A young Jewish American man endeavors to find the woman who saved his grandfather during World War II in a Ukrainian village, that was ultimately razed by the Nazis, with the help of an eccentric local.
In the summer of 2004, on a car journey in Eastern Europe, Pavla Fleischer met and fell in love with Eugene Hutz, lead singer of New York's Gypsy Punk band Gogol Bordello. Captivated by his... See full summary »
This vibrant concert film/documentary includes three years of highlights from the intimate Vermont music and arts festival (2004-2006). Performers include: Gogol Bordello, Cyro Baptista and... See full summary »
A young Jewish American flies to Ukraine in search of his grandfather's past. He has a photograph and the name of a village. He hires Odessa Heritage Tours, made up of a gruff old man and his English-speaking grandson. The three, plus grandfather's deranged dog, travel in an old car from Odessa into Ukraine's heart. Jonathan, the American, is a collector, putting things he finds into small plastic bags, so he will remember. Alex, the interpreter, is an archetypal wild and crazy guy. Alex asks the old man, "Was there anti-Semitism in the Ukraine before the war?" Will they find the village? The past illuminates everything. Written by
When Alex's grandfather asks Alex and Jonathan to leave, Jonathan immediately leaves, even though Alex has not translated the request into English. This, however, was most likely a creative choice to show the power and emotion of Alex's grandfather's words. See more »
[in Russian, referring to why Augustine never buried her ring]
In case someone should come searching one day.
So they would have something to find.
No, it does not exist for you. You exist for it. You have come because it exists.
See more »
Several songs are credited to the New York punk/Gypsy/Jewish klezmer band, Gogol Bordello, which is led by Eugene Hutz, who plays Alex in the film (the same band greets Jonathan when he arrives on the train). The last of these songs, "Start Wearing Purple (For Me Now)," which plays over the end credits, is credited to both a correct spelling (Gogol Bordello), dg and Gogol Bodello, an incorrect spelling. See more »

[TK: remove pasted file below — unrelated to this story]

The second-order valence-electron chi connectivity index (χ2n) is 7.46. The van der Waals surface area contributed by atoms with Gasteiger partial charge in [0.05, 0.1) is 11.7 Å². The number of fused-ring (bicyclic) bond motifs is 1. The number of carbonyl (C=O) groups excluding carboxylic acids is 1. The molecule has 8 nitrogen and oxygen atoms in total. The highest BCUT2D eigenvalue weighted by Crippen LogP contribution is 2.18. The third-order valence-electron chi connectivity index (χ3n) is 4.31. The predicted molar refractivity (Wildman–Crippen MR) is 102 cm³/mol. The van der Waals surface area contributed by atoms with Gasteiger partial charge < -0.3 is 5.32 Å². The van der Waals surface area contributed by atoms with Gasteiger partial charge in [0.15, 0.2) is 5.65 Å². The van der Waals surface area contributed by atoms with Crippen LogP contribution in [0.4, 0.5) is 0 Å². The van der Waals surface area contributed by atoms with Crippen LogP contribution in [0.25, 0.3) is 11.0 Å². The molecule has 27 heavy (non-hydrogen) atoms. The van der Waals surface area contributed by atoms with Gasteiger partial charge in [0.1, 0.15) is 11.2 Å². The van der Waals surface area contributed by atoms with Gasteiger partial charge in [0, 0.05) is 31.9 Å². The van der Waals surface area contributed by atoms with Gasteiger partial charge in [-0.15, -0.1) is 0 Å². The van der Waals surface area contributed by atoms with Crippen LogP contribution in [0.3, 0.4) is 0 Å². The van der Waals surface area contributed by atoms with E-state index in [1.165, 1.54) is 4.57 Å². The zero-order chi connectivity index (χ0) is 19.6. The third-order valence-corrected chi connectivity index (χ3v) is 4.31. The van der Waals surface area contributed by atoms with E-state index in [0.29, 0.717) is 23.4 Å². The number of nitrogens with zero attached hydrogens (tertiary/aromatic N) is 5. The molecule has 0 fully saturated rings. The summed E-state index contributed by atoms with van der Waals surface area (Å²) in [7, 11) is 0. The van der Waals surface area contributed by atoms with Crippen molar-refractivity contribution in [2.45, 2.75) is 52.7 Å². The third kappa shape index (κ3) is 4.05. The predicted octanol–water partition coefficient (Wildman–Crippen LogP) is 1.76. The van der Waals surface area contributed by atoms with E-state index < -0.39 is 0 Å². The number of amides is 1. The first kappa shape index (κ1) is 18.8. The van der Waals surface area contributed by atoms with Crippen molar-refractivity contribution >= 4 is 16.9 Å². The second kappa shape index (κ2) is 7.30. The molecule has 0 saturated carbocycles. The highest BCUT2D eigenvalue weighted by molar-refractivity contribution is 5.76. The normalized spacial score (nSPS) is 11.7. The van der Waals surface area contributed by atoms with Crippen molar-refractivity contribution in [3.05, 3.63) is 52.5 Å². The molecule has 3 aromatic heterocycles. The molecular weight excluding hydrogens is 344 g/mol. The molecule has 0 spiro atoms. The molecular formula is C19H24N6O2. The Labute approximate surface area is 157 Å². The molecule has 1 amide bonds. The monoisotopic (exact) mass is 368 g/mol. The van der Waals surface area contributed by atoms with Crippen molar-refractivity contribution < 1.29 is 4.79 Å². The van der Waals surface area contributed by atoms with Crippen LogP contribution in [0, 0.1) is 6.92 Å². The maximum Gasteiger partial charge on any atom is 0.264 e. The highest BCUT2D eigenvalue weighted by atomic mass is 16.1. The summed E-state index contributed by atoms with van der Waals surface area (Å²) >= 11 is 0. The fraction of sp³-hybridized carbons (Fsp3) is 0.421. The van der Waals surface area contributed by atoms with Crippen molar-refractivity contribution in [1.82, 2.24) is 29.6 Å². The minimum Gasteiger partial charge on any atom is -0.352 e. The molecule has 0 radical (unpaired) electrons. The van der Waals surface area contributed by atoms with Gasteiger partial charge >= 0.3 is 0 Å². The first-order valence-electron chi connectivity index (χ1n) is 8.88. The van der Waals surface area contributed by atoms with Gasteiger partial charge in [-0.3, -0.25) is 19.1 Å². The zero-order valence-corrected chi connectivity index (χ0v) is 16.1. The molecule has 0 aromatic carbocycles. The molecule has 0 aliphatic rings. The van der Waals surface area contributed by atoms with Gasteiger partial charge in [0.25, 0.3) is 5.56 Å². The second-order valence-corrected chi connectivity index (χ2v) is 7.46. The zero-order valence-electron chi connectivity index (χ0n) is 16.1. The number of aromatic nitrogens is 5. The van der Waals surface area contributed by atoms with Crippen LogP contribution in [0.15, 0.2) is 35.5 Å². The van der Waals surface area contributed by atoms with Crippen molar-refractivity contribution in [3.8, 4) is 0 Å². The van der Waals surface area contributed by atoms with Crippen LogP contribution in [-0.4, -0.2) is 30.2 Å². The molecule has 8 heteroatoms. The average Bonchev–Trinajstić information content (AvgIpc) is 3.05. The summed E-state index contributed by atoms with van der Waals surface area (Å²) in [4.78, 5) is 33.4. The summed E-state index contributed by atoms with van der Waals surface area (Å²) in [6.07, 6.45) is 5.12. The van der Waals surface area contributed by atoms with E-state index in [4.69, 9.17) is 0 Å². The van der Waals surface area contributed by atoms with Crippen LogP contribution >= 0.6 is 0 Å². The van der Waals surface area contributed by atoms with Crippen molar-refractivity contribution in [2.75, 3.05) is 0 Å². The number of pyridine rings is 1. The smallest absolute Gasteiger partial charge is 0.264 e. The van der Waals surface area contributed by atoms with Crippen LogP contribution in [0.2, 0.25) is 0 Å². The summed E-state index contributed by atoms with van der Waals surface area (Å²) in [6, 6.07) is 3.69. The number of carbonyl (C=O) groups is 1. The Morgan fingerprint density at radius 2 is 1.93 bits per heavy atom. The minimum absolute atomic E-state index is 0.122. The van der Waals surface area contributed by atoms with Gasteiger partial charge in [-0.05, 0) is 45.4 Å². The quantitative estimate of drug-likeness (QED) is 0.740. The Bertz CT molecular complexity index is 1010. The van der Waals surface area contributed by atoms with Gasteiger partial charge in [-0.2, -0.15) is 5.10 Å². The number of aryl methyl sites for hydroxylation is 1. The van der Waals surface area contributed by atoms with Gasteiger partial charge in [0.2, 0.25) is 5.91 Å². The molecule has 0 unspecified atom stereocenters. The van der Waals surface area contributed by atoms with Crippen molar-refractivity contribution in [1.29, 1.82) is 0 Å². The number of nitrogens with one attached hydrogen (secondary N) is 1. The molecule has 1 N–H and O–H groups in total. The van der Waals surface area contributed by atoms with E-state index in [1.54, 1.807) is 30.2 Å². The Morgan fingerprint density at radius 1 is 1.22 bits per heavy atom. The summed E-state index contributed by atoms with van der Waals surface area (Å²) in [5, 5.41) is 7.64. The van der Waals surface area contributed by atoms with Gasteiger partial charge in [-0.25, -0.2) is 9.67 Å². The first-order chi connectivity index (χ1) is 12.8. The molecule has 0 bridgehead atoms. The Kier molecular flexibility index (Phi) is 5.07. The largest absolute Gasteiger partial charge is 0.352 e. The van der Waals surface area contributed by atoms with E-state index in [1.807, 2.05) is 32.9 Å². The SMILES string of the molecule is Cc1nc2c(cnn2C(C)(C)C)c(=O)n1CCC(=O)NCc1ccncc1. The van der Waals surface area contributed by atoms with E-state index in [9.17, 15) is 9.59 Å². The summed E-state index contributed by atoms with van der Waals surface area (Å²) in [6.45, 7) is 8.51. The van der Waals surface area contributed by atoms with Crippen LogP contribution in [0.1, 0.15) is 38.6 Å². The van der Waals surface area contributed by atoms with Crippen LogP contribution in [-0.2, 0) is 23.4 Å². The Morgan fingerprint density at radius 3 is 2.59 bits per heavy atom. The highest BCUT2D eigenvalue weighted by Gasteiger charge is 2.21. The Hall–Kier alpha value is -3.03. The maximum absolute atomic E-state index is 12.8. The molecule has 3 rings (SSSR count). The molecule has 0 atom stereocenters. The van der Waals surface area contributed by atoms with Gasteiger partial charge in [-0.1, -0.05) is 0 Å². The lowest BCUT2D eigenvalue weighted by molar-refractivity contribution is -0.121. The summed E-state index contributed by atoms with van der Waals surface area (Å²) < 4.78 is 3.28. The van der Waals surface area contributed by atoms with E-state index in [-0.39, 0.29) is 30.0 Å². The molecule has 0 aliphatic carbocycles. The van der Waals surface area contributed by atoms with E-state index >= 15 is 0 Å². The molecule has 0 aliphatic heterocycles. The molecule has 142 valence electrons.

I really liked this movie ... but the ads I saw implied, and one published review actually said, that this movie "benefits from a light touch." That to me is very misleading.
There is indeed plenty of humor: eccentric, un-subtle, sometimes somewhat twisted humor: the kind of humor I generally find very appealing indeed. But most of the humor is the kind that appears conscious at all times of things deeply serious, deeply sensitive, even deeply painful. The movie weaves together themes of Past and Present, Perception and Truth, Memory and Activity, Life and Death. The entire movie is suffused by the history of European anti-Semiticism in general, and of the Holocaust in particular.
How can Humor and Horror be combined in the same movie? The review I saw suggested that the humor is Absurdist. I don't think this is the case at all; at least not in the common sense. Instead, I think this movie stands in the tradition of much Jewish / Yiddish literature and theatre. I don't claim to be any kind of expert in this area; but from what I've seen, Humor is used, in this cultural context, both as a coping tool for the horribly tragic experiences of this people; and also Humor is used as a means of "recovering the Divine" for men and women who choose a path of Faith rather than a path of either Despair or Absurdism. See "Fiddler on the Roof" for Humor used in both ways in this rich tradition.
Elijah Wood (Jonathon) Wood wears horn rimmed glasses that really make him look, well, strange: compare Sin City when he wore the same kinds of glasses with chilling effect. In this movie, it's easy to see how the glasses become a metaphor for both his Search and for his Struggle between Perception and Truth. Eugene Hutz (Young Alex) and Boris Lesking (Old Alex) are both really just wonderful. Jonathon and Young Alex are from the same generation, yet seem so very, very different; and then find that they are not so different after all. And the way in which the Apparent Narrative Voice changes gradually from that of Jonathon to that of Young Alex .. as a journey of intended discovery for Jonathon becomes one of discovery for both Young Alex and Old Alex ... is to me so very moving.
There are some wonderful scenes and panoramas from (I'm told) Prague and environs, standing in for the Ukraine of the story line. All feels very authentic and seems to give a wonderful sense of place; although I've never been myself to the Ukraine and can hardly testify to this from first hand experience.
All in all, if you're looking for light comedy, I would not recommend this movie at all. On the other hand, if you are interested in a wonderful, delightful, and deeply moving film, please, check out this wonderful movie.
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